You Can Drink With the Offender and Still Be an Innocent Owner

The mere fact that you were drinking with the alleged offender and a passenger in the vehicle does not necessarily mean that you are not an innocent owner for purposes of getting your vehicle back.

If your vehicle was seized after it was used by another driver in the commission of a certain crime, you have the right to get it back. The most common argument is that you are an “innocent owner”. To succeed in raising this defense, the owner must prove by clear and convincing evidence – a high burden – that you did not have actual or construction knowledge that the vehicle would be used in a manner contrary to law – i.e. a DWI – or you took reasonable steps to prevent the use of the vehicle by the alleged offender. This is a fact specific inquiry. But, case law does shed some light on an common fact pattern that is beneficial to innocent owners.

The common fact pattern is when the owner and alleged offender are out together and consumed alcohol. Is this owner still an “innocent owner” who can get their car back? In Woodruff v. 2008 Mercedes, the Minnesota Court Appeals said yes – simply consuming alcohol with the alleged offender and even being the passenger does not amount to actual or construction knowledge that the alleged offender would drive your vehicle with a BAC level above .08.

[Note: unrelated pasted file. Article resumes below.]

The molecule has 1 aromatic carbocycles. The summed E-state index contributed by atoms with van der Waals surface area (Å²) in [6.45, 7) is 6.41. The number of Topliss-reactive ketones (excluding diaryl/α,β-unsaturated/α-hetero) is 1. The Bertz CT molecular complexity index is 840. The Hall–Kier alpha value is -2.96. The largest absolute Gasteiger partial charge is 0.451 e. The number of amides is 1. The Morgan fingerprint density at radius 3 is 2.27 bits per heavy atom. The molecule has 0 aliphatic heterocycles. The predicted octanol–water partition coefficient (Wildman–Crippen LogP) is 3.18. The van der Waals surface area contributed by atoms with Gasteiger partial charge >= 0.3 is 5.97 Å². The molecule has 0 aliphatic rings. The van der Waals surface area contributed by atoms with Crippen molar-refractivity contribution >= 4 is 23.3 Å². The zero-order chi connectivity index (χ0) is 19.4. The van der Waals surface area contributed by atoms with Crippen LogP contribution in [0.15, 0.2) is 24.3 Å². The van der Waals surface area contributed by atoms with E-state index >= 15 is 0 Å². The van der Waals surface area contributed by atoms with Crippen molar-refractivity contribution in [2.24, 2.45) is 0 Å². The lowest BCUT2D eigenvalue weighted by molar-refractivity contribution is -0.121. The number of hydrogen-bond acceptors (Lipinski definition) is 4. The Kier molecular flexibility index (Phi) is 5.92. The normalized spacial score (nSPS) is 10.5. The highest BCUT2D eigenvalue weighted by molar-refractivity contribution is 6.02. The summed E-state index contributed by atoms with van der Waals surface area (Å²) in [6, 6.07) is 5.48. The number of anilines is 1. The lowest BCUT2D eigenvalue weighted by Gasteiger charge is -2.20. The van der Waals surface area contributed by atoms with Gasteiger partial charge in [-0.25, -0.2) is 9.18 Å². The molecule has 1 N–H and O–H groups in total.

In Woodruff, the owner and alleged offender attended a Twins game together. According to the testimony, both parties consumed three drinks over the next 4-5 hours and were generally in each other’s presence. The owner testified that she did not believe that she or the alleged offender were intoxicated and she testified that the alleged offender showed no signs of intoxication. On the drive home, the alleged offender was stopped and arrested for DWI.

The Court rejected the State’s contention that the owner necessarily had to have had the requisite actual or construction knowledge because she witnessed the alleged offender drinking or because she was a passenger in the vehicle. The Court disagreed because the laws prohibit driving while under the influence, not driving after consuming any amount of alcohol. And as the Court stated, it is a factual question whether the owner had the requisite knowledge.

This is the right decision. And a decision future innocent owners should be looking to in the future. Still, it is a fact question and a district court could rule differently depending on how it views the facts of your case. That is why it is imperative that you hire a Minnesota vehicle forfeiture attorney to help you present and argue your innocent owner defense.